Review: Dark Matter by Blake Crouch

Read Professional Review at Bookleaf (Coming Soon)


Title: Dark Matter
Author: Blake Crouch
Genre: Science Fiction/Thriller
Publisher: Crown/Penguin Random House
Format: Hardcover
Page Count: 352 pages
Release Date: July 26, 2016
Source: Review Copy
Series: No
Price: $26.99
ISBN: 978-1101904220

Those are the last words Jason Dessen hears before the masked abductor knocks him unconscious.
Before he awakens to find himself strapped to a gurney, surrounded by strangers in hazmat suits.
Before a man Jason’s never met smiles down at him and says, “Welcome back, my friend.” 
In this world he’s woken up to, Jason’s life is not the one he knows. His wife is not his wife. His son was never born. And Jason is not an ordinary college physics professor, but a celebrated genius who has achieved something remarkable. Something impossible.
Is it this world or the other that’s the dream? And even if the home he remembers is real, how can Jason possibly make it back to the family he loves? The answers lie in a journey more wondrous and horrifying than anything he could’ve imagined—one that will force him to confront the darkest parts of himself even as he battles a terrifying, seemingly unbeatable foe.

amazon-128 barnes-and-noble goodreads-128

My Thoughts:

Without a doubt, everything about Crouch’s story deserves a strong bout of applause; not only does the story explore the true meaning of “what if” within an intriguing scientific context, but it examined human character and motivation with impressive depth and understanding. Although the backdrop of quantum physics may seem intimidating, Crouch approaches the science with ease and grace, never allowing for the narrative to falter or stray from its path. The characters were wholly round, even though the cast lacked diversity, and page after page, Crouch’s prose is edged with adrenaline and madcap action. Dark, disturbing, and deeply engaging, Dark Matter is a staple for every bookshelf, library, and reader.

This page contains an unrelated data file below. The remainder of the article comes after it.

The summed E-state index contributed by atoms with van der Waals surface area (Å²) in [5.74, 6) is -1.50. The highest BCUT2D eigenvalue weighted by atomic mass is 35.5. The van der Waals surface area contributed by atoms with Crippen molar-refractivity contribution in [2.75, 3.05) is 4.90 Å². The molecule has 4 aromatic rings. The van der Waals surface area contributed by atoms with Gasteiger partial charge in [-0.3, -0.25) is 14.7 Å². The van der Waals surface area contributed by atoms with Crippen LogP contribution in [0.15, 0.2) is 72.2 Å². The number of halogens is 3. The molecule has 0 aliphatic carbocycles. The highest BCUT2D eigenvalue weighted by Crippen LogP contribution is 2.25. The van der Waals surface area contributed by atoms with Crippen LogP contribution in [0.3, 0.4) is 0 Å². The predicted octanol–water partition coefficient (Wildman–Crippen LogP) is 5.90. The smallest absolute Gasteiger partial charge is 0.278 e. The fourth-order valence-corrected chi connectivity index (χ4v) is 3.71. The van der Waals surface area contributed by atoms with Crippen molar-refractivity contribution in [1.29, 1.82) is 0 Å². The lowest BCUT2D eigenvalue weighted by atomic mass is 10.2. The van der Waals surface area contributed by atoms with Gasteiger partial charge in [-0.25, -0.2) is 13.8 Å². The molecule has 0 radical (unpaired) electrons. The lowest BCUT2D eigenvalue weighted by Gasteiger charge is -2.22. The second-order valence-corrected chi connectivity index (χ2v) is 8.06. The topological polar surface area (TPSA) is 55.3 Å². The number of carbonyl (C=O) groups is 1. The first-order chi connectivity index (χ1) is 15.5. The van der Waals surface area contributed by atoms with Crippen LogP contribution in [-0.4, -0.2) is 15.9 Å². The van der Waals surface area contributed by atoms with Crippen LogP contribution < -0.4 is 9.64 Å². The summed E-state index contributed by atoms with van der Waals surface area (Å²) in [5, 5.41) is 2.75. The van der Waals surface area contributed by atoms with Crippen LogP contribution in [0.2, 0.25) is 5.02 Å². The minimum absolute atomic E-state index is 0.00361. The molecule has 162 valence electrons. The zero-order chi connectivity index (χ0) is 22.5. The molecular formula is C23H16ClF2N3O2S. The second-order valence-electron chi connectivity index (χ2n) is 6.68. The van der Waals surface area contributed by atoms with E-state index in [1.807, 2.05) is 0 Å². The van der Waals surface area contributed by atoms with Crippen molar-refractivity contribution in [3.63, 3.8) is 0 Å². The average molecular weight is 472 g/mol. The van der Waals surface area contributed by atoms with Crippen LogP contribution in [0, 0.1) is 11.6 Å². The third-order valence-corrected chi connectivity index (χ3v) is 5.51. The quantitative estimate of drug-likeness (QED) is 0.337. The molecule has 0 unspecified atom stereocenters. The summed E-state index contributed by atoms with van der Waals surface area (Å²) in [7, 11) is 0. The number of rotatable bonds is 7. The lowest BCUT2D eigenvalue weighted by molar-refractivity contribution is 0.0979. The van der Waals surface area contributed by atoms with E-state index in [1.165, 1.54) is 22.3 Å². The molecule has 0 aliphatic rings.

Plus, the cover is gorgeous.

About the Author

mwvdlqjzBlake Crouch is a bestselling novelist and screenwriter. He is the author of the novel, Dark Matter, for which he is writing the screenplay for Sony Pictures. His international-bestselling Wayward Pines trilogy was adapted into a television series for FOX, executive produced by M. Night Shyamalan, that was Summer 2015’s #1 show. With Chad Hodge, Crouch also created Good Behavior, the TNT television show starring Michelle Dockery based on his Letty Dobesh novellas. He has written more than a dozen novels that have been translated into over thirty languages and his short fiction has appeared in numerous publications including Ellery Queen and Alfred Hitchcock Mystery Magazine. Crouch lives in Colorado with his family.

Review: Yes Please by Amy Poehler

Read Professional Review


Title: Yes Please
Author: Amy Poehler
Genre: Comedy (Memoir)
Publisher: Dey Street/HarperCollins
Format: Hardcover